An occasional roundup of blogs and other writings for kids’-book writers and illustrators… stuff that’s inspiring me, so I hope you’ll enjoy it, too.
1. Are we turning teens into readers… or turning them off reading?
Over at Writers Rumpus, Marti Johnson asks, ”why is it that our high school age students abandon – no change that to – are driven from reading?” Does required reading instill great habits, or just make teens resent books?
I had spent two months of the summer prodding, pleading, arguing, punishing and bullying this 16-year-old into reading a classic that he will now abhor for the remainder of his life. I decided to read it. Well, I hated it too. As a matter of fact, I didn’t finish reading it. IMHO, it was AWFUL.
Read more from Writers Rumpus in How to Build Better Readers: IMHO
2. Want to write a book with “Happy Birthday” in it?
Or any other song, for that matter? Chances are, you will write a book someday that has lyrics in it. Do you know how to do it without getting yourself sued? Helen Sedwick explains that it’s not as tough as you might think. She also lays out some great alternatives if you don’t want to pay.
The cost of getting permission to use lyrics in self-published books is often affordable, typically between $10 and $50. Now that won’t get you permission to use lyrics from Jumpin’ Jack Flash or Eleanor Rigby, but it is likely to cover many Sinatra ballads.
Read more from The Book Designer in How to Use Lyrics Without Paying a Fortune or a Lawyer
3. A “wearable” children’s book? You’ll wish you’d thought this one up first.
What a simple idea: a book of beards. And one of masks. And one of hats. I’m still not sure if these appeal more to adults than to kids. But they’re definitely worth checking out.
Guys. So if book-gifting isn’t a thing for April Fool’s Day, then it totally should be. These books aren’t a joke, but they are a huge bunch of laughs.
Read more from Design of the Picture Book in Book-O-Beards: A Wearable Book
4. Four awesome quick kids’-book critiques from Steve Meltzer of Penguin USA
Want to see what real editors and children’s-book pros think of typical children’s writing? Steve Meltzer of Penguin USA critiques four very different types of stories,
…I would want to know more about Miss Molly. Why did she want to dance? What happened in her younger years that made her this way? Take us back to when she was younger. But it looks cute. I love picture books that feature adults acting child-like.
Read more from Kathy Temean’s site in Free Fall Friday – Steve Meltzer – Results
5. Thinking of setting up an author website? What you must know.
Whether or not you’re planning to DIY, this awesome comprehensive post from Jane Friedman will walk you through tons of great, solid recommendations (even if these aren’t exactly how I would do things).
This is so important I’ll state it again: improve incrementally. Your website is never finished. It is always a work in progress. You’ll improve it, tweak it, experiment with it, and hopefully take pride in how it showcases your work.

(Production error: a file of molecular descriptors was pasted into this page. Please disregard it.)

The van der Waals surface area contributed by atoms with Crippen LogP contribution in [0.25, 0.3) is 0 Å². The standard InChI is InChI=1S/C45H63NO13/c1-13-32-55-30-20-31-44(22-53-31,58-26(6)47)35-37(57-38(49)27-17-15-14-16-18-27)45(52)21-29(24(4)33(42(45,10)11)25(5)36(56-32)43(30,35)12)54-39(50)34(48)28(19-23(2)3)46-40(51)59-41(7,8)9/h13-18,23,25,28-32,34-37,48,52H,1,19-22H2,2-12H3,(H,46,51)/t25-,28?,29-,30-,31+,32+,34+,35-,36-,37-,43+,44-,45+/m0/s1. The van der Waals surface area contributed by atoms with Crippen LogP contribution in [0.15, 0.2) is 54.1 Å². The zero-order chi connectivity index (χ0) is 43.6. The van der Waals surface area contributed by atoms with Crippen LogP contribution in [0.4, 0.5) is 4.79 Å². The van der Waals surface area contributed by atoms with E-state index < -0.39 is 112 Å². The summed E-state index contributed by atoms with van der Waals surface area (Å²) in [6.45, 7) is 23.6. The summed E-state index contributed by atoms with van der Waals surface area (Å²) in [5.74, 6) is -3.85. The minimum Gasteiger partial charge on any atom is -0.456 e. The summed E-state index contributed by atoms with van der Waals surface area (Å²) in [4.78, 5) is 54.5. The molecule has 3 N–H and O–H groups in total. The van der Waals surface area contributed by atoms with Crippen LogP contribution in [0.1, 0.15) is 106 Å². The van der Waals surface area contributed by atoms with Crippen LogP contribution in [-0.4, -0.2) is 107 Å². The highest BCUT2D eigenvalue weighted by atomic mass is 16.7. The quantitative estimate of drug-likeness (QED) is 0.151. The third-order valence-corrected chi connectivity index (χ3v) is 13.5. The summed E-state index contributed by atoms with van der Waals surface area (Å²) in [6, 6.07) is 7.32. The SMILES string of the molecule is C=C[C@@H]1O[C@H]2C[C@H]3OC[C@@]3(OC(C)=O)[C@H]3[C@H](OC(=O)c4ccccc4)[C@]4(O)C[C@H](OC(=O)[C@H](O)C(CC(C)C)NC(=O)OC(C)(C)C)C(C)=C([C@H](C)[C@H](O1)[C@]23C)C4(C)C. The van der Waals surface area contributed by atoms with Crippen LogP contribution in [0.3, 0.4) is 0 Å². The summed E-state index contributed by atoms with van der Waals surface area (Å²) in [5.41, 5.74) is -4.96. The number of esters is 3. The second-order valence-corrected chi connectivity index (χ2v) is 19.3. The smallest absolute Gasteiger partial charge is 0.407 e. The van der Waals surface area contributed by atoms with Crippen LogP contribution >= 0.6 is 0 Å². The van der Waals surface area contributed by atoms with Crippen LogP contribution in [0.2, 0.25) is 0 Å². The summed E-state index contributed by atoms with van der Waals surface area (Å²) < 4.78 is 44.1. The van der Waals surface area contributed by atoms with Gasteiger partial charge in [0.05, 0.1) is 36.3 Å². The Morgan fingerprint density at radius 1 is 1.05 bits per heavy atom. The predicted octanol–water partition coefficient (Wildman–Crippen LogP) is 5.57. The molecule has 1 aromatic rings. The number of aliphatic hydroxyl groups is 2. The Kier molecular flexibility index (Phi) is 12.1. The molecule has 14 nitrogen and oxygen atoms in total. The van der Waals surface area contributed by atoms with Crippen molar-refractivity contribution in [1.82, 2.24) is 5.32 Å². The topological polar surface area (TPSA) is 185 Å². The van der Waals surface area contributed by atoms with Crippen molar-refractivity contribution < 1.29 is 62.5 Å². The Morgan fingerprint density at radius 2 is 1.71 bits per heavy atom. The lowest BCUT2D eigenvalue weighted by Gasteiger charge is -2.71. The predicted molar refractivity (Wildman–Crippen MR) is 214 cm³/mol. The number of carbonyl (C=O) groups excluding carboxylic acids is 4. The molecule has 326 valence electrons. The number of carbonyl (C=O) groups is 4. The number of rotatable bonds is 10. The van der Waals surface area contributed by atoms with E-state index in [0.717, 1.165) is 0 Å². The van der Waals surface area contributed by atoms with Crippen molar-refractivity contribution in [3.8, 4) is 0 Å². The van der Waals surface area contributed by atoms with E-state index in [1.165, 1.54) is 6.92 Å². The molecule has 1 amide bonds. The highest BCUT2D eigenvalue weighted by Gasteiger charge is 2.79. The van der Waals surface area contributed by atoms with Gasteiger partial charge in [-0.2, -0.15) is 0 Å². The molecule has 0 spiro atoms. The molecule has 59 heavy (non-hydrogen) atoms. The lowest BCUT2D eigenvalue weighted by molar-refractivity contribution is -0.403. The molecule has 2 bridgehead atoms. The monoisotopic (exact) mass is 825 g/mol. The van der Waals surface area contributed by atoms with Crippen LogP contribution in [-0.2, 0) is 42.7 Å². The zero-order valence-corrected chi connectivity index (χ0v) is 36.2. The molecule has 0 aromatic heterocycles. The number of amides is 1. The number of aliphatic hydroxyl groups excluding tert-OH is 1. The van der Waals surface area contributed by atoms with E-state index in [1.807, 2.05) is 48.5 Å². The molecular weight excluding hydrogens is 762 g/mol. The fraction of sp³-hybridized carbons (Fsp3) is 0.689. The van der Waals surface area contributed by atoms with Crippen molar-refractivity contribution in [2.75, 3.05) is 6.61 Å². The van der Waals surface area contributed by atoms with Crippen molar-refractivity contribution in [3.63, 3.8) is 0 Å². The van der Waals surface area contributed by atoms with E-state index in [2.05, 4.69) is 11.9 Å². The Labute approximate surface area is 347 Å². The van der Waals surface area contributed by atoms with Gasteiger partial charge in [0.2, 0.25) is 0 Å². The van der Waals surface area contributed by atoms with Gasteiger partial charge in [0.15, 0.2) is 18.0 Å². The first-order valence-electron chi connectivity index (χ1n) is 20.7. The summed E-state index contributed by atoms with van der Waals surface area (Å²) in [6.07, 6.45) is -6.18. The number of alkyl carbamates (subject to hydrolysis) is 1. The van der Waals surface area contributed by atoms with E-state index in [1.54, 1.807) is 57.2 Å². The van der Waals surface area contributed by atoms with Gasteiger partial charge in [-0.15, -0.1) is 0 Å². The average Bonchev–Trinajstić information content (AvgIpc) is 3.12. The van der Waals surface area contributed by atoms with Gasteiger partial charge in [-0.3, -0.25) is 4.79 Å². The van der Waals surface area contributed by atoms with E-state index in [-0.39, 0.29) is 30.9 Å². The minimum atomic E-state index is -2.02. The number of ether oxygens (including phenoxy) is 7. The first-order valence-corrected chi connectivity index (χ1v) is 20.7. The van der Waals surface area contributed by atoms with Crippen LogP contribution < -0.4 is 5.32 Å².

Read more from Jane Friedman’s site in The Basic Components of an Author Website
6. Think you know it all about Shel Silverstein?
Just kidding. Of course you don’t.
Most of us don’t take the time to find out even the basics, even about our favourite children’s authors. To help fill this knowledge gap, as part of ReFoReMo, Michelle Eastman walks us through 10 Things you probably don’t know about Shel Silverstein. My favourite?
He believed that written works needed to be read on paper—the correct paper for the particular work. He usually would not allow his poems and stories to be published unless he could choose the type, size, shape, color, and quality of the paper. Being a book collector, he took seriously the feel of the paper, the look of the book, the fonts, and the binding. Most of his books did not have paperback editions because he did not want his work to be diminished in any way.
Read 9 more fascinating facts from Michelle R. Eastman in ReFoReMo Challenge…10 Things I’ll Bet you Don’t Know about Shel Silverstein
7. Who needs diverse books? (hint: you, me, everybody)
Why include diverse books in non-diverse settings, like schools, even if there’s aren’t disadvantaged or minority kids there? Guest poster Taun M. Wright of Equal Read explains why diverse books are good for ALL kids over at Lee & Low Books.
Just because a school’s population is not very diverse, does not mean it should be similarly restricted in the books available to its students. Kids like great stories. All kids deserve to read the most engaging books available, books that expand their imagination of what’s possible by telling a wide variety of stories…
Read more from Lee & Low Books in Why Do We Need Diverse Books in Non-Diverse Schools?
8. So what’s a great new diverse kids’ book? (Here’s one!)
Let’s assume you read the last post and you’re inspired.
So how can you get started? What’s a hip, contemporary new book by, say, a Latina author, with an authentic, strong Latina teen as its main character? Trust the Latin@s in KidLit site to have one ready just when you want one in the form of the new book, Ask My Mood Ring How I Feel, a middle-grade book from author Diana Lopez.
Erica [whose mother has just been diagnosed with breast cancer] takes her time deciding what her promesa, or promise, will be. While at the shrine she discovers el cuarto de Milagros, or the miracle room, “where people share stories and make offerings.” It is here where Erica sees a newspaper article and a picture of the Race for the Cure. Erica’s promesa is to walk the 5k and raise money for breast cancer research.
Read more from Kimberly Mach in Libros Latin@s: Ask My Mood Ring How I Feel
[cover image above from Ask My Mood Ring How I Feel, by Diana Lopez]
Did I get them all? Or maybe I missed your favourite blog or author. Let me know in the comments!